The Telecom giant Vodafone on Friday won a significant ruling against the Indian government in an international court over Rs.20,000 crore in dues which it had described as unfair.
The tax dispute involving Rs 12,000 crore in interest and Rs 7,900 crore in penalties stems from Vodafone’s acquisition of the Indian mobile assets from Hutchison Whampoa in 2007. The government said Vodafone was liable to pay taxes on the acquisition, which the company contested.
Vodafone was represented at the Hague by DMD Advocates, seeking protection from the retro tax demand through arbitration under the India-Netherlands Bilateral Investment Protection Agreement.
The international arbitration tribunal in The Hague ruled that the Indian government’s imposition of a tax liability on Vodafone is in breach of the investment treaty agreement between India and the Netherlands.
The tribunal, in its ruling, said the government must cease seeking the dues from Vodafone and should also pay over Rs.40 crore to the company as partial compensation for its legal costs.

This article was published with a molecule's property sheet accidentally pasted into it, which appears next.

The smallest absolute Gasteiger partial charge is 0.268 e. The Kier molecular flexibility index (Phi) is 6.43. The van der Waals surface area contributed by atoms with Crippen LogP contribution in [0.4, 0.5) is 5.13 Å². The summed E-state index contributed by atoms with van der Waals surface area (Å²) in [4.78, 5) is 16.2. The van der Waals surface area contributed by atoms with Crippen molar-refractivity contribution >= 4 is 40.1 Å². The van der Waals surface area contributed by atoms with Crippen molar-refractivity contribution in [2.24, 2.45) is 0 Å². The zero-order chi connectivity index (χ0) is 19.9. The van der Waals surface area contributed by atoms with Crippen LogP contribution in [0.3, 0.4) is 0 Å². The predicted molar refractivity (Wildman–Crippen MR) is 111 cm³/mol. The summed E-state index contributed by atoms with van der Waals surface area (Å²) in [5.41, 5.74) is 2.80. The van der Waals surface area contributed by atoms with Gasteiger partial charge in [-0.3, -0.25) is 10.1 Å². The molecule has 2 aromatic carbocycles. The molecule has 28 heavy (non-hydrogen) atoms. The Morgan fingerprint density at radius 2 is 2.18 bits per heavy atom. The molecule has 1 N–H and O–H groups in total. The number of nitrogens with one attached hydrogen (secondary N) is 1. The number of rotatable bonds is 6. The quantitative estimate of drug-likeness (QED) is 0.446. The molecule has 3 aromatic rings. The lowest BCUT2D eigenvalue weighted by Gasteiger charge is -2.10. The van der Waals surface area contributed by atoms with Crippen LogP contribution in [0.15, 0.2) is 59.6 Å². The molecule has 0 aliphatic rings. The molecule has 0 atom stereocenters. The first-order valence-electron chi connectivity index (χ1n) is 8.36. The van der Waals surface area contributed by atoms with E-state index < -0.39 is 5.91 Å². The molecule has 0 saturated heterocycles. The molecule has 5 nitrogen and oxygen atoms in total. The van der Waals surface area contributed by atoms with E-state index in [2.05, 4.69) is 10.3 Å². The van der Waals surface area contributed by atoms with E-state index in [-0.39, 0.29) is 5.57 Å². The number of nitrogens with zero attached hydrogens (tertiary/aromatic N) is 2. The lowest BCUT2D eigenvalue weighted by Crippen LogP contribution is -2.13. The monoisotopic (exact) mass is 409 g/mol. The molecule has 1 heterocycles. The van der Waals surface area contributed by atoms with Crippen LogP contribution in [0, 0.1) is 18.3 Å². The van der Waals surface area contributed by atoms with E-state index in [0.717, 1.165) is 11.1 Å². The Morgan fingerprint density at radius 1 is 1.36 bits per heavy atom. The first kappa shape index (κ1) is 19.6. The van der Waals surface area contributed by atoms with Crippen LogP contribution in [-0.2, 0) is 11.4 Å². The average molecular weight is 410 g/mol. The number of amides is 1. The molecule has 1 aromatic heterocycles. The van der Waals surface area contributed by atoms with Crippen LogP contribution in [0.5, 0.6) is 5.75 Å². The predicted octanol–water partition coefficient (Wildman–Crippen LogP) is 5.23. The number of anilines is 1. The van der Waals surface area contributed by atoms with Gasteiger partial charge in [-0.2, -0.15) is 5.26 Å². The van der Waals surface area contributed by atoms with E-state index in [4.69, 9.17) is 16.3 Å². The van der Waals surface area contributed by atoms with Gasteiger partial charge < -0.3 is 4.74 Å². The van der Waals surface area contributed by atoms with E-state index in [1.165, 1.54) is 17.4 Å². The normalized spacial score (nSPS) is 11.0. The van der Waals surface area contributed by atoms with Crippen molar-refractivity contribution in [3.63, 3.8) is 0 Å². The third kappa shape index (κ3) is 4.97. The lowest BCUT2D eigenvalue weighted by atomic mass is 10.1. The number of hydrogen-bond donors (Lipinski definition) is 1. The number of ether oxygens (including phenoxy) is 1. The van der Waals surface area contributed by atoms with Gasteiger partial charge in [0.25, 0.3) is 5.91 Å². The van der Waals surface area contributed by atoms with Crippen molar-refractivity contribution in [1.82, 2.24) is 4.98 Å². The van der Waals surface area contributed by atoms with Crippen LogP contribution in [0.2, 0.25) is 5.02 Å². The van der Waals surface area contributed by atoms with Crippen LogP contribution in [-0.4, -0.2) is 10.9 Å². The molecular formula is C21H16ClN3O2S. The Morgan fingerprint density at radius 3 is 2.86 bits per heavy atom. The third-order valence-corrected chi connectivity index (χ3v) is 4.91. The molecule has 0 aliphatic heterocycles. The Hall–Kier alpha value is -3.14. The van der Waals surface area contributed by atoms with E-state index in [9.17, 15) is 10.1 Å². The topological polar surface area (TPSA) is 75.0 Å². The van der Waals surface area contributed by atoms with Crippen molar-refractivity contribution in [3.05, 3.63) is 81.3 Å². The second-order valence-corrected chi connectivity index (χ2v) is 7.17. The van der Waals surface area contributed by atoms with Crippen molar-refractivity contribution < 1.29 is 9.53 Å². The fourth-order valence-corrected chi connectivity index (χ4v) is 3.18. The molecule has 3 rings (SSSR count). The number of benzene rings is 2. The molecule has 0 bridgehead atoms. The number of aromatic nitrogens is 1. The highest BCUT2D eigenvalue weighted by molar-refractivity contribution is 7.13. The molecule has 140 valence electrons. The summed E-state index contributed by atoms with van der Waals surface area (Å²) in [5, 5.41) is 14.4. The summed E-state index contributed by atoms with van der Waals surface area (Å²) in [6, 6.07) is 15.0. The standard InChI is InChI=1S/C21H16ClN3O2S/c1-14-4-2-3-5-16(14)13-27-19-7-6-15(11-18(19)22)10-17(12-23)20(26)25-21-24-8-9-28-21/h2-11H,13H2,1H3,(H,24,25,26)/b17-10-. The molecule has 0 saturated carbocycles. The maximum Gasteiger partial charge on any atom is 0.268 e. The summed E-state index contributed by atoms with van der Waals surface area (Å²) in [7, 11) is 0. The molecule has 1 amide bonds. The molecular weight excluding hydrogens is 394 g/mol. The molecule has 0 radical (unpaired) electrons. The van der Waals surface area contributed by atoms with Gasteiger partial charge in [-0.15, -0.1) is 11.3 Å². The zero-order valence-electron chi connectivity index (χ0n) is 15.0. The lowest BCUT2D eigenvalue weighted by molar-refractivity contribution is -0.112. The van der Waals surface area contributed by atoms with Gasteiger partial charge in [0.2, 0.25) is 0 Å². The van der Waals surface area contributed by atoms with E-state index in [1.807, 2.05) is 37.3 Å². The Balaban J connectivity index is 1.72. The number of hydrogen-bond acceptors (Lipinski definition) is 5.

The UPA government had said that the Hutchison-Vodafone deal was liable for tax deduction at source under the Income Tax Act. While the Supreme Court subsequently quashed the demand in January 2012, the government amended the Income Tax Act retrospectively, putting the liability back on Vodafone Group.
The company in 2017 said an international tribunal would begin a trial on the telco’s challenge to India’s retrospective legislation to seek more than Rs 20,000 crore in taxes.
Vodafone has won arbitration against India over the government’s retro tax demand of Rs.20,000 crore at the Permanent Court of Arbitration in Hague on Friday. The Hague Court in its ruling said that the conduct of the Indian tax department is in breach of “fair and equitable” treatment.